While toddlers aren't usually emotionally ready to do things completely on their own, they can manage a lot of things with your assistance. Staying with him, encouraging him and giving him lots of attention while he's learning to be independent will go a long way towards helping him develop new skills.

Remember that every child develops at his own rate, so let him take the lead. Wait until he starts showing interest in a particular skill, then let him try it, while gradually giving him more responsibility.

By his first birthday, your child will probably be able to hold a spoon and put it to his mouth – ut until he's around 15-18 months, most of the food will probably end up on the floor! It's not usually until the age of two that your child's hand/eye coordination will have developed enough for him to eat with a spoon.

How to help

  • Give him a spoon to play with as early as possible – the more practise he gets, the better.
  • Plan for a mess – that way you won't get stressed!
  • Make food sticky rather than runny where possible, so that it stays on the spoon. This will help give your child a sense of achievement.
  • Make meal times fun: buy cutlery of his own, cut his finger food into interesting shapes, or let him choose what to eat from a (limited) selection of offerings.
  • Eat with him so that he can see how the professionals do it!

Your toddler can manage a lot of things with your assistance.

Dressing and undressing
Despite his best efforts, an 18-month-old toddler won't be able to control his muscles well enough to do up buttons or zips, but he will be able to undo them. When this starts to happen, undressing will become a favourite pastime! Most toddlers discover that running around naked, with you in hot pursuit, is far more fun than getting dressed.

By around the age of three, he should be able to dress himself quite well, although he still may not be able to manage buttons and zips.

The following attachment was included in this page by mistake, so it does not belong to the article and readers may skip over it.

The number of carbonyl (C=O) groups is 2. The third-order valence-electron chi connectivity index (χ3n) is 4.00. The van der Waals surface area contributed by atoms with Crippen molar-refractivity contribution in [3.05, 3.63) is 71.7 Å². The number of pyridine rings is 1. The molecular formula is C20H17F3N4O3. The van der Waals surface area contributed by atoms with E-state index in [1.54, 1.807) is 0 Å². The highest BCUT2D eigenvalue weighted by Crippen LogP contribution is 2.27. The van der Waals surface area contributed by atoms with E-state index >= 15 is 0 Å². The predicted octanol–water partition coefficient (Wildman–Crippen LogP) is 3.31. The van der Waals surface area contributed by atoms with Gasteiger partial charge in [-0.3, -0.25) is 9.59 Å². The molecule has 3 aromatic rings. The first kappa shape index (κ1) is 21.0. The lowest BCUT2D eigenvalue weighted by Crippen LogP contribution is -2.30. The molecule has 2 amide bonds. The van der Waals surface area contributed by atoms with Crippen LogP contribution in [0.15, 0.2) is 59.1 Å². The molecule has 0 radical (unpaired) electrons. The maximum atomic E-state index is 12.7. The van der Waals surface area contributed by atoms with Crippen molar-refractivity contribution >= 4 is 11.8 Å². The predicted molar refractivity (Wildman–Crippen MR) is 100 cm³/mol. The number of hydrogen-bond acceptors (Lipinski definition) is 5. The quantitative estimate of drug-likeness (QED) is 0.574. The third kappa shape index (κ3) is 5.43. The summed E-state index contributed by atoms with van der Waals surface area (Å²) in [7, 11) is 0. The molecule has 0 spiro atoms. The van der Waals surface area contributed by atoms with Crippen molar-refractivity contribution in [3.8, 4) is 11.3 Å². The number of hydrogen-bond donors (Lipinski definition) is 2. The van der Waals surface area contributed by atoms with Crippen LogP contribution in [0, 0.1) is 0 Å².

How to help

  • Try making a game out of dressing. For example, ask him if his socks go on his hands. Toddlers love showing off their new skills, and can't resist putting you straight.
  • Offer him a choice of clothes so he can assert his independence.
  • Leave lots of time for dressing and undressing so no-one's under pressure.

Teeth cleaning
By the time your child is two, he should be well on the way to having a full set of milk teeth, with 10 each on the top and bottom gums. He probably won't be able to squeeze a tube of toothpaste or brush his teeth properly until he's around five, but now is the time to encourage him to try brushing them on his own. Remember to finish off the job for him to make sure his teeth are really clean, and make sure he spits out the toothpaste.

How to help

  • Make brushing fun – use a jolly toothbrush or some brightly coloured toothpaste.
  • Brush your teeth at the same time as him, so that he can copy the up-and-down motion.
  • Let him watch himself in the mirror – he'll be fascinated!
  • If he has trouble spitting, try target practice at the drain in the sink to make it more fun.

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Toilet training
On average, children begin potty training by the age of two-and-a-half years. But whenever your child is dry for two hours or more during the day, it's probably a good time to start. It's important not to push your child before he's ready, so wait for his cues. After around six months of using the potty, he'll probably be interested in using the toilet.

Before you start, your child needs to realise that he's making himself wet or dirty, and that his nappy is not the place to do it. He's then got to learn to recognise when he needs to go to the loo, and control the relevant muscles. He should also be able to pull his pants down and sit still.

How to help

  • Let him choose where he'd like to keep the potty, so that he knows where it is when he needs it.
  • When he uses it, say 'Well done!' but don't make a really big deal of it, because if he has an accident, he may feel he's been naughty.
  • When it's time to empty the potty, let him flush the toilet himself.